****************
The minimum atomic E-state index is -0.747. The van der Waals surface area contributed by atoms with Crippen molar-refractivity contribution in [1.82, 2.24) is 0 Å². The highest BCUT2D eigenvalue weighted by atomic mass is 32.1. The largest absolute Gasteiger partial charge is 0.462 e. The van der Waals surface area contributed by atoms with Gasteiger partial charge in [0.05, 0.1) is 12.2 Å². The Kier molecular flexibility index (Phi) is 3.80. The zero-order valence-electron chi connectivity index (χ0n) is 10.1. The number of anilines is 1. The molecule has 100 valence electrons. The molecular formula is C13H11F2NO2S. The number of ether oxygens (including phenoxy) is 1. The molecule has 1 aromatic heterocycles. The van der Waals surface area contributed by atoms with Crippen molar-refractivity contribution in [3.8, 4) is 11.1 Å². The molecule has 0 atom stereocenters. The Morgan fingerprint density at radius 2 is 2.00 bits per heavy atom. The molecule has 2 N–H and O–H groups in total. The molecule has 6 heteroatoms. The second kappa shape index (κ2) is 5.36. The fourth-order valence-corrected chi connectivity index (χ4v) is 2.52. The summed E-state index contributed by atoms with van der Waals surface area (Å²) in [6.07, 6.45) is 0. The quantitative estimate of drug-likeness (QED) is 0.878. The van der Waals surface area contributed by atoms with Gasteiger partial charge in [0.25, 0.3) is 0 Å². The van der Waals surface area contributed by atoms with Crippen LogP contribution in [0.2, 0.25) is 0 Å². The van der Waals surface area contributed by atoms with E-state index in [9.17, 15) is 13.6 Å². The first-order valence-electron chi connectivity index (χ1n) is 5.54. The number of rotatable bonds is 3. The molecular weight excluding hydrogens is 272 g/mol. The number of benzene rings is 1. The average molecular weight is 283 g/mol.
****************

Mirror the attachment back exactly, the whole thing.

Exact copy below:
The minimum atomic E-state index is -0.747. The van der Waals surface area contributed by atoms with Crippen molar-refractivity contribution in [1.82, 2.24) is 0 Å². The highest BCUT2D eigenvalue weighted by atomic mass is 32.1. The largest absolute Gasteiger partial charge is 0.462 e. The van der Waals surface area contributed by atoms with Gasteiger partial charge in [0.05, 0.1) is 12.2 Å². The Kier molecular flexibility index (Phi) is 3.80. The zero-order valence-electron chi connectivity index (χ0n) is 10.1. The number of anilines is 1. The molecule has 100 valence electrons. The molecular formula is C13H11F2NO2S. The number of ether oxygens (including phenoxy) is 1. The molecule has 1 aromatic heterocycles. The van der Waals surface area contributed by atoms with Crippen molar-refractivity contribution in [3.8, 4) is 11.1 Å². The molecule has 0 atom stereocenters. The Morgan fingerprint density at radius 2 is 2.00 bits per heavy atom. The molecule has 2 N–H and O–H groups in total. The molecule has 6 heteroatoms. The second kappa shape index (κ2) is 5.36. The fourth-order valence-corrected chi connectivity index (χ4v) is 2.52. The summed E-state index contributed by atoms with van der Waals surface area (Å²) in [6.07, 6.45) is 0. The quantitative estimate of drug-likeness (QED) is 0.878. The van der Waals surface area contributed by atoms with Gasteiger partial charge in [0.25, 0.3) is 0 Å². The van der Waals surface area contributed by atoms with Crippen LogP contribution in [0.2, 0.25) is 0 Å². The van der Waals surface area contributed by atoms with E-state index in [9.17, 15) is 13.6 Å². The first-order valence-electron chi connectivity index (χ1n) is 5.54. The number of rotatable bonds is 3. The molecular weight excluding hydrogens is 272 g/mol. The number of benzene rings is 1. The average molecular weight is 283 g/mol.